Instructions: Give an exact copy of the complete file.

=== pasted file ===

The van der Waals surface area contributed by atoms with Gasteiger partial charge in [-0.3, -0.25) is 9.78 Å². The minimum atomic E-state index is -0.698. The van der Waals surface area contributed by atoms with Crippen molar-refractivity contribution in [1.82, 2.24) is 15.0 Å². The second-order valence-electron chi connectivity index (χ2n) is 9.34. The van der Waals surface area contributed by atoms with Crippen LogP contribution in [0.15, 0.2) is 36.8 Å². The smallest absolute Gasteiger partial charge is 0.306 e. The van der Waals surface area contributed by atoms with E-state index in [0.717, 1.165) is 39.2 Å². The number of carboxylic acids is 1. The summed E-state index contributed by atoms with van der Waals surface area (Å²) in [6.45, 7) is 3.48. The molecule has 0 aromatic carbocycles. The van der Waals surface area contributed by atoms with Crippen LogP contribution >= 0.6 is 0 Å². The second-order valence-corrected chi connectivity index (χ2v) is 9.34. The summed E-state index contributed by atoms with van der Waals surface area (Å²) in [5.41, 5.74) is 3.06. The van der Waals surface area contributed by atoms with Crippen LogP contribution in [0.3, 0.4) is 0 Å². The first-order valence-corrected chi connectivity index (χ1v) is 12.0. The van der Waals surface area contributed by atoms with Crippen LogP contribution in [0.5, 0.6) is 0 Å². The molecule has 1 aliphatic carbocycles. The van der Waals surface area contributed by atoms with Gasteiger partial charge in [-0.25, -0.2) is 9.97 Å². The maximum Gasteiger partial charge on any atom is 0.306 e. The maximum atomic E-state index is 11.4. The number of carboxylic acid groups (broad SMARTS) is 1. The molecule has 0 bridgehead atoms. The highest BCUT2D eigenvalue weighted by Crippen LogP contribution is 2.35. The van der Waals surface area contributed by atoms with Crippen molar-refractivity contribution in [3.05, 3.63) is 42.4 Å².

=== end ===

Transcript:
The van der Waals surface area contributed by atoms with Gasteiger partial charge in [-0.3, -0.25) is 9.78 Å². The minimum atomic E-state index is -0.698. The van der Waals surface area contributed by atoms with Crippen molar-refractivity contribution in [1.82, 2.24) is 15.0 Å². The second-order valence-electron chi connectivity index (χ2n) is 9.34. The van der Waals surface area contributed by atoms with Crippen LogP contribution in [0.15, 0.2) is 36.8 Å². The smallest absolute Gasteiger partial charge is 0.306 e. The van der Waals surface area contributed by atoms with E-state index in [0.717, 1.165) is 39.2 Å². The number of carboxylic acids is 1. The summed E-state index contributed by atoms with van der Waals surface area (Å²) in [6.45, 7) is 3.48. The molecule has 0 aromatic carbocycles. The van der Waals surface area contributed by atoms with Crippen LogP contribution >= 0.6 is 0 Å². The second-order valence-corrected chi connectivity index (χ2v) is 9.34. The summed E-state index contributed by atoms with van der Waals surface area (Å²) in [5.41, 5.74) is 3.06. The van der Waals surface area contributed by atoms with Crippen LogP contribution in [0.3, 0.4) is 0 Å². The first-order valence-corrected chi connectivity index (χ1v) is 12.0. The van der Waals surface area contributed by atoms with Crippen LogP contribution in [0.5, 0.6) is 0 Å². The molecule has 1 aliphatic carbocycles. The van der Waals surface area contributed by atoms with Gasteiger partial charge in [-0.25, -0.2) is 9.97 Å². The maximum Gasteiger partial charge on any atom is 0.306 e. The maximum atomic E-state index is 11.4. The number of carboxylic acid groups (broad SMARTS) is 1. The molecule has 0 bridgehead atoms. The highest BCUT2D eigenvalue weighted by Crippen LogP contribution is 2.35. The van der Waals surface area contributed by atoms with Crippen molar-refractivity contribution in [3.05, 3.63) is 42.4 Å².